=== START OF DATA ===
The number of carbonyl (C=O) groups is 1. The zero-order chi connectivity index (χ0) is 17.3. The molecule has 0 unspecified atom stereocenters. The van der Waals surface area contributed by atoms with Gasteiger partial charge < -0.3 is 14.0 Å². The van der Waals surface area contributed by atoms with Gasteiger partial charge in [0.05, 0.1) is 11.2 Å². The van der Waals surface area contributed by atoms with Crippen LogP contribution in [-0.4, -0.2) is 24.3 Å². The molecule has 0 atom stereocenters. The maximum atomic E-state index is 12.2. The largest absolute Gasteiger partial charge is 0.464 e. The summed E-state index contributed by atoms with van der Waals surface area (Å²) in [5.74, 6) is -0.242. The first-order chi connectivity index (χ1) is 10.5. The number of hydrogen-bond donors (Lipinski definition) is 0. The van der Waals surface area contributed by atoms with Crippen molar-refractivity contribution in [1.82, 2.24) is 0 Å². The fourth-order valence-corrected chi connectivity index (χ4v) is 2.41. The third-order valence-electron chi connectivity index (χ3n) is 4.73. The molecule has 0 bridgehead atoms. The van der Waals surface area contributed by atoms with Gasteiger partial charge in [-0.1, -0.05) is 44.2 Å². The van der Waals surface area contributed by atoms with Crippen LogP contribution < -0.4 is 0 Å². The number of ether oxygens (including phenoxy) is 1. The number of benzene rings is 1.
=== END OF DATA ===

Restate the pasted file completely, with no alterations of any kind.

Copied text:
The number of carbonyl (C=O) groups is 1. The zero-order chi connectivity index (χ0) is 17.3. The molecule has 0 unspecified atom stereocenters. The van der Waals surface area contributed by atoms with Gasteiger partial charge < -0.3 is 14.0 Å². The van der Waals surface area contributed by atoms with Gasteiger partial charge in [0.05, 0.1) is 11.2 Å². The van der Waals surface area contributed by atoms with Crippen LogP contribution in [-0.4, -0.2) is 24.3 Å². The molecule has 0 atom stereocenters. The maximum atomic E-state index is 12.2. The largest absolute Gasteiger partial charge is 0.464 e. The summed E-state index contributed by atoms with van der Waals surface area (Å²) in [5.74, 6) is -0.242. The first-order chi connectivity index (χ1) is 10.5. The number of hydrogen-bond donors (Lipinski definition) is 0. The van der Waals surface area contributed by atoms with Crippen molar-refractivity contribution in [1.82, 2.24) is 0 Å². The fourth-order valence-corrected chi connectivity index (χ4v) is 2.41. The third-order valence-electron chi connectivity index (χ3n) is 4.73. The molecule has 0 bridgehead atoms. The van der Waals surface area contributed by atoms with Gasteiger partial charge in [-0.1, -0.05) is 44.2 Å². The van der Waals surface area contributed by atoms with Crippen LogP contribution < -0.4 is 0 Å². The number of ether oxygens (including phenoxy) is 1. The number of benzene rings is 1.